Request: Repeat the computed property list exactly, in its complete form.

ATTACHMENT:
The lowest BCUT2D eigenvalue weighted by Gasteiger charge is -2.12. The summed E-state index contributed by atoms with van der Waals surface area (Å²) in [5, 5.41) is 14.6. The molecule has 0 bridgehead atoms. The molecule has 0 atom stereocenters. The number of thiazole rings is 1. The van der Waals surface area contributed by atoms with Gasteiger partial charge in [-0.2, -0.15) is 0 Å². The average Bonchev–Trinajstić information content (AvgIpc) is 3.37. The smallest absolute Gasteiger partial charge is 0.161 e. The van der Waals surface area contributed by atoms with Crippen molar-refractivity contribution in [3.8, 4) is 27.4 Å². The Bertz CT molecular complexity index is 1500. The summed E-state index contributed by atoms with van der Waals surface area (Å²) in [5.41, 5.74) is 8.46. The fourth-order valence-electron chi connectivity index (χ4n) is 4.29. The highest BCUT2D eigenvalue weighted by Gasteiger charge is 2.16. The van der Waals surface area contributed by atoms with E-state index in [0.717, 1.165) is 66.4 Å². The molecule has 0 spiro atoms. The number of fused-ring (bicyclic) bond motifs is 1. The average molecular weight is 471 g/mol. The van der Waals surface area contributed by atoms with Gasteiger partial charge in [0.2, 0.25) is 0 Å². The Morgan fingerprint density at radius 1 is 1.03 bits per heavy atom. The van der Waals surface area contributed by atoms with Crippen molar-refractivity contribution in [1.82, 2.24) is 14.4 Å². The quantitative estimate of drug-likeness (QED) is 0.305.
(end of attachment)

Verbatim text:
The lowest BCUT2D eigenvalue weighted by Gasteiger charge is -2.12. The summed E-state index contributed by atoms with van der Waals surface area (Å²) in [5, 5.41) is 14.6. The molecule has 0 bridgehead atoms. The molecule has 0 atom stereocenters. The number of thiazole rings is 1. The van der Waals surface area contributed by atoms with Gasteiger partial charge in [-0.2, -0.15) is 0 Å². The average Bonchev–Trinajstić information content (AvgIpc) is 3.37. The smallest absolute Gasteiger partial charge is 0.161 e. The van der Waals surface area contributed by atoms with Crippen molar-refractivity contribution in [3.8, 4) is 27.4 Å². The Bertz CT molecular complexity index is 1500. The summed E-state index contributed by atoms with van der Waals surface area (Å²) in [5.41, 5.74) is 8.46. The fourth-order valence-electron chi connectivity index (χ4n) is 4.29. The highest BCUT2D eigenvalue weighted by Gasteiger charge is 2.16. The van der Waals surface area contributed by atoms with E-state index in [0.717, 1.165) is 66.4 Å². The molecule has 0 spiro atoms. The number of fused-ring (bicyclic) bond motifs is 1. The average molecular weight is 471 g/mol. The van der Waals surface area contributed by atoms with Gasteiger partial charge in [0.2, 0.25) is 0 Å². The Morgan fingerprint density at radius 1 is 1.03 bits per heavy atom. The van der Waals surface area contributed by atoms with Crippen molar-refractivity contribution in [1.82, 2.24) is 14.4 Å². The quantitative estimate of drug-likeness (QED) is 0.305.